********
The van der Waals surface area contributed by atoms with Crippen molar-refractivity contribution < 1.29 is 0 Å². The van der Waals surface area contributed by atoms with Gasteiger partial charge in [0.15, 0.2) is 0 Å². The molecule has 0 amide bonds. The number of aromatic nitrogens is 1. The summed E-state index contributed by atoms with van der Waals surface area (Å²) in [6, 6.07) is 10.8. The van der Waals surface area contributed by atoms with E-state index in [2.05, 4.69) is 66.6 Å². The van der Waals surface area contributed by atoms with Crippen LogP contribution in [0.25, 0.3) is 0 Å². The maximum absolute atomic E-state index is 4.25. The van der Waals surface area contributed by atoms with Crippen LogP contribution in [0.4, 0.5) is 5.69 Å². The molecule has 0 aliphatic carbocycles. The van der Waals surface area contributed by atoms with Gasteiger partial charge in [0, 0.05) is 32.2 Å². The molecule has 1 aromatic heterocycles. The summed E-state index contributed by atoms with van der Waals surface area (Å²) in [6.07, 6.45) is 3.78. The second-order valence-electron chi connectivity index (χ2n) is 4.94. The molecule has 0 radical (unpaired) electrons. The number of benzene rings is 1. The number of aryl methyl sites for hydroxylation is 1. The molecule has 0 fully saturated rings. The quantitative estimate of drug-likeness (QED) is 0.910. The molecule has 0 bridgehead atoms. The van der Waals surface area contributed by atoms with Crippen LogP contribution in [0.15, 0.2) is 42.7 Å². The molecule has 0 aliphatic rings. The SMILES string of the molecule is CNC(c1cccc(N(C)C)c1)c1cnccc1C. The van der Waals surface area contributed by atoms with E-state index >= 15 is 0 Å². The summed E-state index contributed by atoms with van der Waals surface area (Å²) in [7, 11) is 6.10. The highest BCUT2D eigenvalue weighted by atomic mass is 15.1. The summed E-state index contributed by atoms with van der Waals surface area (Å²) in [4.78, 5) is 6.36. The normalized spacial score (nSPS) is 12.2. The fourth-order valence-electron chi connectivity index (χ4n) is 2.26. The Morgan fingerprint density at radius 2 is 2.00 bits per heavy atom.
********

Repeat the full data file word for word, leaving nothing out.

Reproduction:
The van der Waals surface area contributed by atoms with Crippen molar-refractivity contribution < 1.29 is 0 Å². The van der Waals surface area contributed by atoms with Gasteiger partial charge in [0.15, 0.2) is 0 Å². The molecule has 0 amide bonds. The number of aromatic nitrogens is 1. The summed E-state index contributed by atoms with van der Waals surface area (Å²) in [6, 6.07) is 10.8. The van der Waals surface area contributed by atoms with E-state index in [2.05, 4.69) is 66.6 Å². The van der Waals surface area contributed by atoms with Crippen LogP contribution in [0.25, 0.3) is 0 Å². The maximum absolute atomic E-state index is 4.25. The van der Waals surface area contributed by atoms with Crippen LogP contribution in [0.4, 0.5) is 5.69 Å². The molecule has 0 aliphatic carbocycles. The van der Waals surface area contributed by atoms with Gasteiger partial charge in [0, 0.05) is 32.2 Å². The molecule has 1 aromatic heterocycles. The summed E-state index contributed by atoms with van der Waals surface area (Å²) in [6.07, 6.45) is 3.78. The second-order valence-electron chi connectivity index (χ2n) is 4.94. The molecule has 0 radical (unpaired) electrons. The number of benzene rings is 1. The number of aryl methyl sites for hydroxylation is 1. The molecule has 0 fully saturated rings. The quantitative estimate of drug-likeness (QED) is 0.910. The molecule has 0 bridgehead atoms. The van der Waals surface area contributed by atoms with Crippen LogP contribution in [0.15, 0.2) is 42.7 Å². The molecule has 0 aliphatic rings. The SMILES string of the molecule is CNC(c1cccc(N(C)C)c1)c1cnccc1C. The van der Waals surface area contributed by atoms with E-state index >= 15 is 0 Å². The summed E-state index contributed by atoms with van der Waals surface area (Å²) in [7, 11) is 6.10. The highest BCUT2D eigenvalue weighted by atomic mass is 15.1. The summed E-state index contributed by atoms with van der Waals surface area (Å²) in [4.78, 5) is 6.36. The normalized spacial score (nSPS) is 12.2. The fourth-order valence-electron chi connectivity index (χ4n) is 2.26. The Morgan fingerprint density at radius 2 is 2.00 bits per heavy atom.